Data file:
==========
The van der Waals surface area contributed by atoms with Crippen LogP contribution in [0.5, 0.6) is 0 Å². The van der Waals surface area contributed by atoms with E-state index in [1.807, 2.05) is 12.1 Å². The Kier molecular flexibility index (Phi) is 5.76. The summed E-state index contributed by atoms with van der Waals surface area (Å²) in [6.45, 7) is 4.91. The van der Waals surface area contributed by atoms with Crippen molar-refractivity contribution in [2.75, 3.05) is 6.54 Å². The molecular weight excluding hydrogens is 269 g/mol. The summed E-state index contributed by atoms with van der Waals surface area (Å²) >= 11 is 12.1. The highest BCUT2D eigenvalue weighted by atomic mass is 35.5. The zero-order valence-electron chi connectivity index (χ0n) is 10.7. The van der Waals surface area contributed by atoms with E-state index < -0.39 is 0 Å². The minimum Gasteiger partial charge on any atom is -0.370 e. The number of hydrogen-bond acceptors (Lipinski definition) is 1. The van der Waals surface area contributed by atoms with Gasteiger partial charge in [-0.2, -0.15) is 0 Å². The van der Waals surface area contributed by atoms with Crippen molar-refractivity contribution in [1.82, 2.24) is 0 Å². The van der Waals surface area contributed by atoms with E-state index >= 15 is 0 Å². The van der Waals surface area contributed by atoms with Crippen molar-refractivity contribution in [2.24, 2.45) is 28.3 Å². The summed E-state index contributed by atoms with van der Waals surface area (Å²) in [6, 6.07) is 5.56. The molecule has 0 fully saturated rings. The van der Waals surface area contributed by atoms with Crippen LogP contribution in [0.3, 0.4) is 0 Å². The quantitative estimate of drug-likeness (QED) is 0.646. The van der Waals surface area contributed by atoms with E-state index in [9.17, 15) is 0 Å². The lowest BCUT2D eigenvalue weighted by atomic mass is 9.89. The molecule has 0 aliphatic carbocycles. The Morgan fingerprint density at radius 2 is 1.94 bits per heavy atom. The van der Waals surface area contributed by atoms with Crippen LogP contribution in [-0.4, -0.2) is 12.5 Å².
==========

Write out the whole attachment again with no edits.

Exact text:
The van der Waals surface area contributed by atoms with Crippen LogP contribution in [0.5, 0.6) is 0 Å². The van der Waals surface area contributed by atoms with E-state index in [1.807, 2.05) is 12.1 Å². The Kier molecular flexibility index (Phi) is 5.76. The summed E-state index contributed by atoms with van der Waals surface area (Å²) in [6.45, 7) is 4.91. The van der Waals surface area contributed by atoms with Crippen molar-refractivity contribution in [2.75, 3.05) is 6.54 Å². The molecular weight excluding hydrogens is 269 g/mol. The summed E-state index contributed by atoms with van der Waals surface area (Å²) >= 11 is 12.1. The highest BCUT2D eigenvalue weighted by atomic mass is 35.5. The zero-order valence-electron chi connectivity index (χ0n) is 10.7. The van der Waals surface area contributed by atoms with E-state index < -0.39 is 0 Å². The minimum Gasteiger partial charge on any atom is -0.370 e. The number of hydrogen-bond acceptors (Lipinski definition) is 1. The van der Waals surface area contributed by atoms with Gasteiger partial charge in [-0.2, -0.15) is 0 Å². The van der Waals surface area contributed by atoms with Crippen molar-refractivity contribution in [1.82, 2.24) is 0 Å². The van der Waals surface area contributed by atoms with E-state index >= 15 is 0 Å². The van der Waals surface area contributed by atoms with Crippen molar-refractivity contribution in [2.24, 2.45) is 28.3 Å². The summed E-state index contributed by atoms with van der Waals surface area (Å²) in [6, 6.07) is 5.56. The molecule has 0 fully saturated rings. The van der Waals surface area contributed by atoms with Crippen LogP contribution in [0.3, 0.4) is 0 Å². The quantitative estimate of drug-likeness (QED) is 0.646. The van der Waals surface area contributed by atoms with E-state index in [9.17, 15) is 0 Å². The lowest BCUT2D eigenvalue weighted by atomic mass is 9.89. The molecule has 0 aliphatic carbocycles. The Morgan fingerprint density at radius 2 is 1.94 bits per heavy atom. The van der Waals surface area contributed by atoms with Crippen LogP contribution in [-0.4, -0.2) is 12.5 Å².